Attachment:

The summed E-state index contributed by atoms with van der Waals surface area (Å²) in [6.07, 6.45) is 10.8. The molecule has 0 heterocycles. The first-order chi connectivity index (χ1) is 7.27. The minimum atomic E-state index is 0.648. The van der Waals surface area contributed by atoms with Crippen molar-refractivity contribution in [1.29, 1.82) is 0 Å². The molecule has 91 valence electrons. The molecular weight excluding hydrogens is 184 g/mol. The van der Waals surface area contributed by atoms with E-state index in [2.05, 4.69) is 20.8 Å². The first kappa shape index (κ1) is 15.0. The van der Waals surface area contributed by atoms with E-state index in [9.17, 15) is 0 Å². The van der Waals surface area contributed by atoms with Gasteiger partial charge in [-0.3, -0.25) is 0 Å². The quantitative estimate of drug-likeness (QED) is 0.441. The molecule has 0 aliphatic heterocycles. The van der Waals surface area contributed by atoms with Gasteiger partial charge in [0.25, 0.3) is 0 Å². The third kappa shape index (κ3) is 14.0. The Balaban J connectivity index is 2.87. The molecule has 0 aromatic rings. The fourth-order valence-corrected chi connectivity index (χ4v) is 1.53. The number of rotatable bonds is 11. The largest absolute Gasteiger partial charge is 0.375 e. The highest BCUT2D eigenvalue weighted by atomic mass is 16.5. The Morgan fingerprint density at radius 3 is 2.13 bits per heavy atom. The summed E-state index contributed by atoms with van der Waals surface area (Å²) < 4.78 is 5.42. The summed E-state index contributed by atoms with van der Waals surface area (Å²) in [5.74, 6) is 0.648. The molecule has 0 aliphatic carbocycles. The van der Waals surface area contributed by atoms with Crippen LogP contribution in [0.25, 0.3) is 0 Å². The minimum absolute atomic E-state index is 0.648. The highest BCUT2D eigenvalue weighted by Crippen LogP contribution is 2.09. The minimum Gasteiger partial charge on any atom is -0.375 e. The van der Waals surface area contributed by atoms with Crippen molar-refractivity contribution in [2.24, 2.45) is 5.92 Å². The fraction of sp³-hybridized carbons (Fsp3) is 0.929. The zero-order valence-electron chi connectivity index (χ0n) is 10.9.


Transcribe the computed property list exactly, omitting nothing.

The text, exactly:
The summed E-state index contributed by atoms with van der Waals surface area (Å²) in [6.07, 6.45) is 10.8. The molecule has 0 heterocycles. The first-order chi connectivity index (χ1) is 7.27. The minimum atomic E-state index is 0.648. The van der Waals surface area contributed by atoms with Crippen molar-refractivity contribution in [1.29, 1.82) is 0 Å². The molecule has 91 valence electrons. The molecular weight excluding hydrogens is 184 g/mol. The van der Waals surface area contributed by atoms with E-state index in [2.05, 4.69) is 20.8 Å². The first kappa shape index (κ1) is 15.0. The van der Waals surface area contributed by atoms with E-state index in [9.17, 15) is 0 Å². The van der Waals surface area contributed by atoms with Gasteiger partial charge in [-0.3, -0.25) is 0 Å². The quantitative estimate of drug-likeness (QED) is 0.441. The molecule has 0 aliphatic heterocycles. The van der Waals surface area contributed by atoms with Gasteiger partial charge in [0.25, 0.3) is 0 Å². The third kappa shape index (κ3) is 14.0. The Balaban J connectivity index is 2.87. The molecule has 0 aromatic rings. The fourth-order valence-corrected chi connectivity index (χ4v) is 1.53. The number of rotatable bonds is 11. The largest absolute Gasteiger partial charge is 0.375 e. The highest BCUT2D eigenvalue weighted by atomic mass is 16.5. The Morgan fingerprint density at radius 3 is 2.13 bits per heavy atom. The summed E-state index contributed by atoms with van der Waals surface area (Å²) < 4.78 is 5.42. The summed E-state index contributed by atoms with van der Waals surface area (Å²) in [5.74, 6) is 0.648. The molecule has 0 aliphatic carbocycles. The van der Waals surface area contributed by atoms with Crippen LogP contribution in [0.25, 0.3) is 0 Å². The minimum absolute atomic E-state index is 0.648. The highest BCUT2D eigenvalue weighted by Crippen LogP contribution is 2.09. The minimum Gasteiger partial charge on any atom is -0.375 e. The van der Waals surface area contributed by atoms with Crippen molar-refractivity contribution in [2.24, 2.45) is 5.92 Å². The fraction of sp³-hybridized carbons (Fsp3) is 0.929. The zero-order valence-electron chi connectivity index (χ0n) is 10.9.